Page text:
Lawmakers will be tackling topics ranging from imposing new taxes on CBD oil and vaping products to the impact of property tax referendums on teacher pay this summer and fall in legislative study committees.
The Legislative Council, which is composed of members of both parties and chambers in the General Assembly, on Tuesday approved a 10-page list of topics that lawmakers will study for proposed legislation next year.
“Study committees provide an important opportunity for lawmakers to examine complicated issues in depth without the same time restrictions we face during a legislative session,” said Senate President Pro Tempore Rodric Bray, R-Martinsville, in a written statement. Bray serves as chair of the council while House Speaker Brian Bosma, R-Indianapolis, is vice-chair.
The council started with more than 155 potential study topics during the formal legislative session. Now, the council has between 40 and 50 topics to work with, according to George Angelone, executive director of the Legislative Services Agency.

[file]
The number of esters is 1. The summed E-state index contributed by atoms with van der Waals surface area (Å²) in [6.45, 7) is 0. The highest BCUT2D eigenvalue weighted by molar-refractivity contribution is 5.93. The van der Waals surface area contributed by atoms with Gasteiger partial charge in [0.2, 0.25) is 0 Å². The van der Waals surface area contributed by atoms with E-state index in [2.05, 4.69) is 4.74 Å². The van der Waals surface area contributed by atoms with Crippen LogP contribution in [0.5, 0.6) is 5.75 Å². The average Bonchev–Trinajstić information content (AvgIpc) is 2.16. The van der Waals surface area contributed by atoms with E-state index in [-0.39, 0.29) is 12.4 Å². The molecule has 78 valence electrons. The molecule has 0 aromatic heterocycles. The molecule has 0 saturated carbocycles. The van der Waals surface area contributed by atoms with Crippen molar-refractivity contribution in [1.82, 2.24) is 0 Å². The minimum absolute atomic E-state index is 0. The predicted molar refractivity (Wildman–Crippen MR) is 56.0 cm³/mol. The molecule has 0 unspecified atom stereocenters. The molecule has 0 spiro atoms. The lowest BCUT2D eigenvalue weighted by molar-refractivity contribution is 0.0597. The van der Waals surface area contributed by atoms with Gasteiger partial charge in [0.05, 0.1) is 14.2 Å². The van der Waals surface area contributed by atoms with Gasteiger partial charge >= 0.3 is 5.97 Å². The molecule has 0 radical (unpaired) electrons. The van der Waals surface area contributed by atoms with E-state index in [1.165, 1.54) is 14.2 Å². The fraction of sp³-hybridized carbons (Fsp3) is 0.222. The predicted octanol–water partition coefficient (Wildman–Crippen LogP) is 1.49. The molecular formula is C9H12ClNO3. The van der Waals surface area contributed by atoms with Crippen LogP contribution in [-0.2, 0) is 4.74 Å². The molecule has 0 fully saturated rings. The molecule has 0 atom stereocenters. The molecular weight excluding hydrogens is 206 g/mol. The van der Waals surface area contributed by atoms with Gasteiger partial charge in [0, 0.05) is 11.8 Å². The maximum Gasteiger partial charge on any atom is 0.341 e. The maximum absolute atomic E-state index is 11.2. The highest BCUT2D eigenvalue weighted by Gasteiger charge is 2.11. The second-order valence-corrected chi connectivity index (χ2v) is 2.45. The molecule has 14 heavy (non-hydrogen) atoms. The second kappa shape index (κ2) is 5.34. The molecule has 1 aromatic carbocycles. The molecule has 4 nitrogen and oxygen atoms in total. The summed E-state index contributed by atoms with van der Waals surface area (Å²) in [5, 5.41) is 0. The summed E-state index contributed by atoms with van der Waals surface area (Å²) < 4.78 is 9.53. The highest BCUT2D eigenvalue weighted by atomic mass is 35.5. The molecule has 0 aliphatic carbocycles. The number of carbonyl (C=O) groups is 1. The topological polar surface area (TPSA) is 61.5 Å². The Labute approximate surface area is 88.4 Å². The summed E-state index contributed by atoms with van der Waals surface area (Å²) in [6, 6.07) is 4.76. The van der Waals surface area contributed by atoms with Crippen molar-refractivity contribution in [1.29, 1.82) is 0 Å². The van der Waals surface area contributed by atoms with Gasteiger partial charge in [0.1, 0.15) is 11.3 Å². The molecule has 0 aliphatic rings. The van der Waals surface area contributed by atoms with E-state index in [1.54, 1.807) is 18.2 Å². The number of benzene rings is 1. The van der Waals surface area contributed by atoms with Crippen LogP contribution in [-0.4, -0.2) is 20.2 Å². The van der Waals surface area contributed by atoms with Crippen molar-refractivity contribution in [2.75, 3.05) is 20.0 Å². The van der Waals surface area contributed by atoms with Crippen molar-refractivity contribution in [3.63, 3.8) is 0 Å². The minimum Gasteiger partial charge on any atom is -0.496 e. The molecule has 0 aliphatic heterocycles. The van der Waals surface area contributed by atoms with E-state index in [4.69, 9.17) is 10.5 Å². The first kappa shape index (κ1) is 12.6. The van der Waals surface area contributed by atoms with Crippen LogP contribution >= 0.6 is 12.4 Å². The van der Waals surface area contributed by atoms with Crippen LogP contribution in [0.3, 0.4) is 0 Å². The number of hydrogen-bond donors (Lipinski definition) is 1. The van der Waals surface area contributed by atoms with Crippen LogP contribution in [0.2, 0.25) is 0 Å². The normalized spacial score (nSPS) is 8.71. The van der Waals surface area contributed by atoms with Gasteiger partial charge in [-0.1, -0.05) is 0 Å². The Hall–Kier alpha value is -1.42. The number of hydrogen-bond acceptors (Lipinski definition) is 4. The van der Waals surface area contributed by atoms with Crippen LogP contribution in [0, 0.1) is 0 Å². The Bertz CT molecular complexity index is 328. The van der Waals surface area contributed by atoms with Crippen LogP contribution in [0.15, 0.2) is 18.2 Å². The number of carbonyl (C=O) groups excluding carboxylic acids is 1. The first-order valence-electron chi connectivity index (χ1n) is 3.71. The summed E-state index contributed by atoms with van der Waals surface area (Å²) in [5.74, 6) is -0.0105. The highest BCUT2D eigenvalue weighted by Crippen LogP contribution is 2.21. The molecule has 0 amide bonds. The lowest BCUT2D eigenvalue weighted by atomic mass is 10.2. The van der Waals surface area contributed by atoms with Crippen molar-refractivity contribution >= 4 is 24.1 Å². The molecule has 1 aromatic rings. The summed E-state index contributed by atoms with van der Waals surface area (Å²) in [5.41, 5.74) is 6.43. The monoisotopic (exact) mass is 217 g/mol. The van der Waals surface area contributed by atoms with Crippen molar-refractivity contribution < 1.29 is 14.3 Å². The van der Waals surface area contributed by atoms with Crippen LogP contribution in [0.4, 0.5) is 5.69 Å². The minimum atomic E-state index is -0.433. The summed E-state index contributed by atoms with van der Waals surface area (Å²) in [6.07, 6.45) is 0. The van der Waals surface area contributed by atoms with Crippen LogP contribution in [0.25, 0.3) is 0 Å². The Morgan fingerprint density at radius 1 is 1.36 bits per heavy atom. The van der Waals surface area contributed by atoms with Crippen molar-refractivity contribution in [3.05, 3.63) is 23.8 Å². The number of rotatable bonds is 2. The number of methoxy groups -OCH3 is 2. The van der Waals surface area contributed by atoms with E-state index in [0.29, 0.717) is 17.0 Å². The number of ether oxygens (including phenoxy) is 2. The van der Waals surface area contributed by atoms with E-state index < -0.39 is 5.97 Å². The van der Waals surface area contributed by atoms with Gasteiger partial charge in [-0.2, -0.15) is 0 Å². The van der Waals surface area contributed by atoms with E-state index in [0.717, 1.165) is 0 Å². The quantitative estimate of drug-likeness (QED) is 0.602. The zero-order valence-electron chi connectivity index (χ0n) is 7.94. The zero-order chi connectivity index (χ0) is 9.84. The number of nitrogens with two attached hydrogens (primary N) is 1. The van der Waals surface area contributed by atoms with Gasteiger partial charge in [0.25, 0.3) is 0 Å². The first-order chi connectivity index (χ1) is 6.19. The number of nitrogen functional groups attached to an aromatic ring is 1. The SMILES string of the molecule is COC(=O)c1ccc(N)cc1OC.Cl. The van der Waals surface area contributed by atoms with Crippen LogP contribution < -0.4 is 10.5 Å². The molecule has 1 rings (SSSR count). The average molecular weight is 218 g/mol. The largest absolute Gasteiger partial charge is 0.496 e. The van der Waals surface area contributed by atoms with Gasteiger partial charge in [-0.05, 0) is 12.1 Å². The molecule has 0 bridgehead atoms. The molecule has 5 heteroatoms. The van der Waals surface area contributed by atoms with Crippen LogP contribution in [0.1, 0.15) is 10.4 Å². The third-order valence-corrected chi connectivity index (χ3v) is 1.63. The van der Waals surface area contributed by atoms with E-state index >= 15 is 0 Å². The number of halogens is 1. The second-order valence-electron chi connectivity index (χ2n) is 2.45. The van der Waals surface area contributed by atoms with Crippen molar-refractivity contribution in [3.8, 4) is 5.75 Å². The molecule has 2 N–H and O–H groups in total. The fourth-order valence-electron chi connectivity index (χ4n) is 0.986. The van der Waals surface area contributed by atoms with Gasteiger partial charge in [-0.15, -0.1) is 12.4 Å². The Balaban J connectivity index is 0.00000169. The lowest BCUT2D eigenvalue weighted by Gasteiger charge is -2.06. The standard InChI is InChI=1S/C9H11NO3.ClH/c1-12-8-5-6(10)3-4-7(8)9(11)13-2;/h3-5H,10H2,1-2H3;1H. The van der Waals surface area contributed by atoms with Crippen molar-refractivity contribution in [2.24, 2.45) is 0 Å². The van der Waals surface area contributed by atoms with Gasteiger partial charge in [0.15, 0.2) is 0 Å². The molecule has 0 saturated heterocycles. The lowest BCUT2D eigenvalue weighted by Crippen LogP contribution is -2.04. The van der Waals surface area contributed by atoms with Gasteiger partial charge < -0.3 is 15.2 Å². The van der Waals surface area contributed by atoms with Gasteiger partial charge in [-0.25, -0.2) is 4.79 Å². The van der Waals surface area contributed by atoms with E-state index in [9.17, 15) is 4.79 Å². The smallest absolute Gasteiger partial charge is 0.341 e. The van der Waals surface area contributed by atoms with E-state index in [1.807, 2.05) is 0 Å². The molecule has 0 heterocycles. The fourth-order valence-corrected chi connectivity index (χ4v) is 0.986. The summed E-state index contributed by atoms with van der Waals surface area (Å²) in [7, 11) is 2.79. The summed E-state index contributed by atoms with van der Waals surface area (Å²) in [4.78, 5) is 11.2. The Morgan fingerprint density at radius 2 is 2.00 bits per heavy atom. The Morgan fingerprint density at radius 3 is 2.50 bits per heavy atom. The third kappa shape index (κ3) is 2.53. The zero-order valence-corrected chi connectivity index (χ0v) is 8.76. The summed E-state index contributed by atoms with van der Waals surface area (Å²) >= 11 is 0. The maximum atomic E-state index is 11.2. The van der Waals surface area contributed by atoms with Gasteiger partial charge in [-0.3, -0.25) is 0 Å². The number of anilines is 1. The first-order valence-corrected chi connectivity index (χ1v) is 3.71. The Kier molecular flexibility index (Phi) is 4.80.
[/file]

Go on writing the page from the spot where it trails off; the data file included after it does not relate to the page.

The study committees are taking up some issues that were raised during the legislative session that ended in April.
Both the financial institutions and public health committees will be examining issues that contribute to the costs of health care, including current trends in delivering health care and access in rural areas. Those committees may hold a joint hearing on the topic.
In addition, the public health committee will examine prescription drug pricing and access, which will include the efforts made by pharmaceutical companies to be transparent about costs. The same committee will explore the state’s current hospital licensing structure.
Indiana’s sentencing reform laws from the 2014 and 2015 sessions will be under review by the Committee on Corrections and Criminal Code. The committee will also examine all legislative proposals to increase penalties or create new category of crimes.
Ticket scalping and the entire commercial ticketing market will be taken up by the Committee on Public Policy.
House and Senate leaders will assign members to each study committee in the coming weeks and meetings are open to the public.